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Article

Winter Roost Tree Selection and Phenology of the Long-Eared Owl (Asio otus) in Crimea

1
V.I. Vernadsky Crimean Federal University, Department of Ecology and Zoology, 95007 Simferopol, Crimea, Ukraine
2
V.I. Vernadsky Crimean Federal University, Department of Botany and Plant Physiology and Biotechnology, 95007 Simferopol, Crimea, Ukraine
*
Author to whom correspondence should be addressed.
Diversity 2018, 10(4), 105; https://doi.org/10.3390/d10040105
Received: 23 August 2018 / Revised: 19 September 2018 / Accepted: 22 September 2018 / Published: 27 September 2018

Abstract

:
The winter roost of the long-eared owl Asio otus in Crimea (South of Ukraine), located in Simferopol, is described. In 2015–2017, the number of long-eared owls varied on a convex curve, with the maximum reached at the end of November and in December. The birds exhibited a strong preference for roosting in conifers, where we recorded 89% of the owls. There was an inverse relationship between the mean of the maximum daily temperature (°C) and the number of owls in both seasons. The owls were not sensitive to abrupt but short-term temperature changes, but the temperature decrease curve caused practically synchronous changes in the dynamics of bird numbers. It was found that the number of owls significantly differed based on weather conditions in 16 trees. The proportion of owls sitting on coniferous trees increased with unfavourable weather, and the converse pattern was observed for deciduous trees.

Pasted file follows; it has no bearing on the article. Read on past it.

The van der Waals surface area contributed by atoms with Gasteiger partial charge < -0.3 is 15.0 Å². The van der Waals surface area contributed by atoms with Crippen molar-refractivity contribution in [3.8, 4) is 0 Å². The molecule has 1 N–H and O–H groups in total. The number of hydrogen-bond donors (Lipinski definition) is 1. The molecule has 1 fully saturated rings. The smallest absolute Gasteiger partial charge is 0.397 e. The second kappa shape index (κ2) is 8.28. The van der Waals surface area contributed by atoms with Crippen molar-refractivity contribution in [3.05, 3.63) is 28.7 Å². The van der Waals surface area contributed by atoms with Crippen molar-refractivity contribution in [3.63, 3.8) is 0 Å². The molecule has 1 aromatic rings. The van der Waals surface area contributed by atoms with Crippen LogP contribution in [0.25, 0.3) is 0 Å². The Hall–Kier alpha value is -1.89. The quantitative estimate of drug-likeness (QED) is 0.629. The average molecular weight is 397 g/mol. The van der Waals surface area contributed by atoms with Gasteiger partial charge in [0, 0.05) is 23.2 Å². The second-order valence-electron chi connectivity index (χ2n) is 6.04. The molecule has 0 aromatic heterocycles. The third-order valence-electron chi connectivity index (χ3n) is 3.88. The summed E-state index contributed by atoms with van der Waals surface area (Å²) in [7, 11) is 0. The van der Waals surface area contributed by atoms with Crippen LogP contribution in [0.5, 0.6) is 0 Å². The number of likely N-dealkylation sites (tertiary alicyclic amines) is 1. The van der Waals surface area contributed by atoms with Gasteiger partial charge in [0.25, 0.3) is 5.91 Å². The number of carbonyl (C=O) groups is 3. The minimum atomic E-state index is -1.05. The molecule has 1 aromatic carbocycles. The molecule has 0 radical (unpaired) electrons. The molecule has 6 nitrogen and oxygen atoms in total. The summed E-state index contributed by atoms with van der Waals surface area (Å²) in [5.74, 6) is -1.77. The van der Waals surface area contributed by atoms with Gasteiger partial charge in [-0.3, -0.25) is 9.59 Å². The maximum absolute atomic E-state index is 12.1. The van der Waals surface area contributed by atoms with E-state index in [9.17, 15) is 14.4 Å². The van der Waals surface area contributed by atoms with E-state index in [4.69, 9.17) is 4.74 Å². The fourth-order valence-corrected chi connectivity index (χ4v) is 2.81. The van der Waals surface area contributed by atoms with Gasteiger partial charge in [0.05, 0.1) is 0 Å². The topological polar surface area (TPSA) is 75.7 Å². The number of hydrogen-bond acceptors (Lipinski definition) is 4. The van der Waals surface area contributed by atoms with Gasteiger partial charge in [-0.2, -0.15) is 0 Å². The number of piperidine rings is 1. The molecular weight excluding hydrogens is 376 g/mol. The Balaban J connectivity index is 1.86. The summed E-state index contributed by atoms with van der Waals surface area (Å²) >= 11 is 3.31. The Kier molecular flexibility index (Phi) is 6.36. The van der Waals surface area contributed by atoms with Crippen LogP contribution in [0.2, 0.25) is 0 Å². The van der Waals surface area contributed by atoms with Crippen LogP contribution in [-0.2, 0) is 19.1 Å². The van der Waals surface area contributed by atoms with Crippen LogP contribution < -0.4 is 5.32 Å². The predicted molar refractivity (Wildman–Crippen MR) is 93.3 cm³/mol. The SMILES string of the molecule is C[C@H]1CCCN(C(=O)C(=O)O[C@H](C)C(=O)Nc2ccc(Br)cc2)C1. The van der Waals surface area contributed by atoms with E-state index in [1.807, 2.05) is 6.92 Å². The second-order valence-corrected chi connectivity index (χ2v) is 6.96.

1. Introduction

The long-eared owl (Asio otus) is widespread species, migratory in the northern part of its range, and sedentary in the south and west. In winter, it forms communal roosts [1].
Most studies of the long-eared owl relate to its feeding ecology and diet selection in different parts of its range [1,2,3]. Little information is available on the description and analysis of its numbers and diurnal roost sites [4,5,6,7]. The literature on roosting sites and attendant behaviour is limited, and few of the existing observations have been systematic [5,8]. Furthermore, relatively little work has been carried out on other aspects of the biology of this species, such as the phenology of winter roost occupancy and behaviour at the roost [9]. This ecology aspect has not been studied in Ukraine. A greater knowledge of the ecological correlates of communal roosting could help unravel issue about migration; the estimation of the population differences in behaviour of the long-eared owl in winter, and also to establish the anthropogenetic factors that threaten them in this period.